In my Sunday post, I touched a little on the new Wyndham Rewards rules. I’m sorry for touting my own horn, but it won’t take long, I promise.
Everyone and their mother have written about the new revolutionary (well, kinda) transformation of the Wyndham Rewards program. Everyone, but me. Yep, that’s right. The reason I haven’t written about it is not because I’m lazy — although I am, indeed — but because I still don’t know what to think of it. Simply put, they are setting their redemption rate at 15,000 points for EVERY Wyndham property in the world after May 11. That’s, well… unusual. Imagine Delta pricing their awards — coach, business, and first class — at the same mid level! Now that you have laughed your heart out, please explain how it is even possible! They are either visionaries who can see into the future, or they are dumb as a bag of hammers.
Now, I will say this: I do not really believe that people running a huge transnational corporation can be dumb (although, of course, it’s not impossible). What Wyndham has set out to do–and that runs contrary to everything that all other hotel chains are currently doing–is to reward their most loyal members with a cnance at aspirational travel. Wyndham can’t reasonably expect that people in their sound mind would choose to spend 15,000 points to buy a night at some Days Inn in the middle of nowhere rather than grab a room in the South Beach or Manhattan — and they seem to be OK with that. While Hilton, Marriott, IHG, SPG, and Club Carlson are going out of their way to limit their members’ access to the best and most expensive properties, the Wyndham is going in the opposite direction.
Will they succeed?
I sure hope they will! Let’s try and consider the possibility that they know what they are doing. 🙂 And if they do succeed, it might make other hotel chains to start taking notice.
What is Wyndham Hotel Group?
Wyndham consists of 6,000 hotels and resorts across 15 brands:
- Baymont Inn & Suites: lower moderate; think La Quinta or Fairfield Inn by Marriott. Large rooms, pools and free continental breakfast.
- Days Inn (worldwide): think Sleep Inn or Red Roof.
- Dolce Hotels and Resorts: 23 upscale properties in the US and Europe.
- Hawthorn Suites (US): upper moderate; think Hilton’s Homewood Suites, Marriott’s Residence Inn, and IHG Staybridge Suites. Pools and free hot breakfast.
- Howard Johnson’s (US and Canada): from motels to full service mid-range hotels.
- Knights Inn (US and Canada): motels.
- Microtel Inn & Suites: economy hotels in in Argentina, Canada, Mexico, the Philippines, and the United States.
- New Yorker Hotel: midrange hotel in the heart of Manhattan.
- Ramada (worldwide): from budget to lower upscale international properties.
- Travelodge (US and Canada): budget chain with nice amenities.
- Tryp by Wyndham (worldwide): hip midrange hotels, think SPG Aloft or new Marriott Moxy.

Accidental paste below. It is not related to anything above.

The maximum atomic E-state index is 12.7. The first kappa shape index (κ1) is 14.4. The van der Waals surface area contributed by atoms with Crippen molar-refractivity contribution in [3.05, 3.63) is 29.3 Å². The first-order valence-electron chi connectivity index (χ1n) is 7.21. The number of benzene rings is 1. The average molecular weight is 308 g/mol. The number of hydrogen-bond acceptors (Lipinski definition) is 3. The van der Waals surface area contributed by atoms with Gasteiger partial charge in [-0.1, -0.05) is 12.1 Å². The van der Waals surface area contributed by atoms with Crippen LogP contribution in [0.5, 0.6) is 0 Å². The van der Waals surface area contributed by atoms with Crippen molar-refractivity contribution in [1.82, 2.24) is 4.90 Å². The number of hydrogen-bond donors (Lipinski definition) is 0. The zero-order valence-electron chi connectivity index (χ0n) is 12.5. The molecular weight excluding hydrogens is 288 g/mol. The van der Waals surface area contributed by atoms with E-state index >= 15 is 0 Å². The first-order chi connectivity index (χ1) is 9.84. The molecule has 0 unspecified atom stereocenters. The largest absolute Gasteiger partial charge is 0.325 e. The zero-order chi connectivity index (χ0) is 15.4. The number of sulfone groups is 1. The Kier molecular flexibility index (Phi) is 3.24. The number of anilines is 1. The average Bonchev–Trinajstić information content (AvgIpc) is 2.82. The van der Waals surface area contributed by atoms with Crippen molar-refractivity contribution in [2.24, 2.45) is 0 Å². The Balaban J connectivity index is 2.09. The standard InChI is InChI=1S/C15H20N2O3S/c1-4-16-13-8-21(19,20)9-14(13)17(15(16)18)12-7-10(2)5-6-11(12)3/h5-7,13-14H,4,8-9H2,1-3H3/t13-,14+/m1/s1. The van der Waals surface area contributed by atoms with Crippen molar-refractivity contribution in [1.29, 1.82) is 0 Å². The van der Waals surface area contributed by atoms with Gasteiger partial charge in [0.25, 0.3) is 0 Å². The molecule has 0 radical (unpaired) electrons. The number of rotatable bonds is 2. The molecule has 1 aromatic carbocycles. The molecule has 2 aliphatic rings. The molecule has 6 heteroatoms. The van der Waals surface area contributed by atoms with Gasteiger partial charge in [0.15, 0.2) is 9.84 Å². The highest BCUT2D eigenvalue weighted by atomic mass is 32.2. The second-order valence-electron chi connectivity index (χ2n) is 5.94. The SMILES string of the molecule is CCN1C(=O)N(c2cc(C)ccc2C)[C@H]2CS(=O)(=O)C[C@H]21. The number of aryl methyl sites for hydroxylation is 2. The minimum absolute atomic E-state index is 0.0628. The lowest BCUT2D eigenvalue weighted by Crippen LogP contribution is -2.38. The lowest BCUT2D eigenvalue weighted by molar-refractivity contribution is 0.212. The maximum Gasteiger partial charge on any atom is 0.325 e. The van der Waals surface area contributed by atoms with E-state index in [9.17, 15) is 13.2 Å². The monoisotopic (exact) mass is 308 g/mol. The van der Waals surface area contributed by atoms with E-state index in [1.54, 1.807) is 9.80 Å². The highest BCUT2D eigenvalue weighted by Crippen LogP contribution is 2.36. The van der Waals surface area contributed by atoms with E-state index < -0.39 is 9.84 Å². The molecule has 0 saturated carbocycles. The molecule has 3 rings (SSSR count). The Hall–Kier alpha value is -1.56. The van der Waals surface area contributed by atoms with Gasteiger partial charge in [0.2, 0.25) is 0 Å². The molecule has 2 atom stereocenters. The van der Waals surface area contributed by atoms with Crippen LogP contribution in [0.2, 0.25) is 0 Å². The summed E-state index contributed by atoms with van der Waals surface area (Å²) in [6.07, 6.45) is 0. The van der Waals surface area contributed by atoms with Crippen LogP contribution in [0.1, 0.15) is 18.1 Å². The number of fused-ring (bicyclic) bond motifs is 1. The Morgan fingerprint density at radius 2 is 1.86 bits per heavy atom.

- Super 8 (US, Canada, and China): motels with free continental breakfast.
- Wingate By Wyndham: think Hyatt Place or Courtyard by Marriott; free breakfast.
- Wyndham Garden Hotels (mostly US, also South and Central America and Germany): located mostly in suburbs and business parks.
- Wyndham (worldwide): upscale hotels and resorts.
- Wyndham Grand Collection: top Wyndham brand.
Apparently, to maximize this new 15,000-point redemption option, you will want to book your reward stay at Dolce, Wyndam or Wyndham Grand in most cases.
What Are the Changes
Indeed, there are more to their strategy than just introducing one 15,000-point redemption level. Says CEO Geoff Ballotti.
“Our second biggest opportunity is our commitment and focus on building our brand and brand equity and improving the quality and consistency of every one of our brands.”
1. Most of Wyndham hotels are budget properties, and the brands are not that much different from each other. Wyndham has hired a brand strategy firm to try and change that.
2. They aggressively weed out low quality room. in the last year, Wynham removed three times as many rooms, as they did in two previous years combined.
3. Personalized upgrade offer after booking a room in select hotels.
Wyndham Rewards Changes
1. Single 15,000-point redemption level
2. Points plus cash. You pay 3,000 points and $25-95 for the room. How is it going to work with properties that go for $400-500 per night? I have no idea!
3. Guests earn x10 per dollar they spend on a hotel room; however, they will earn 1,000 points per stay, even if they pay less than $100.
4. Wyndham will stop charging hotel owners a fee for signing guests up for the Wyndham Rewards program (I was surprised they did that, sounds counterproductive to me). Instead, they will fine the owners $250 a month, every time the hotel does not sign up at least 10 guests a month.
Honestly, I’m afraid they hotels might start pestering guests to sign up for the program even if they have no desire to do so.
Yes, I know!
A million dollar question on everyone’s mind, I’m sure, is how is that even feasible? Wyndham pays the rack rate for an award night when the hotel is at 95% of the capacity. And if it’s less, they have upped the pay rate by 5% this year. So if most folks begin redeeming 15,000 points at the best Wyndham properties that normally go for $400-500 a night — how is Wyndham going to handle that?
I have no idea, but I hope they have an ace or two up their sleeve. They’re gonna need it!
Next part: Best Wyndham hotels for 15,000-point redemptions.
Photo By: andrewarchy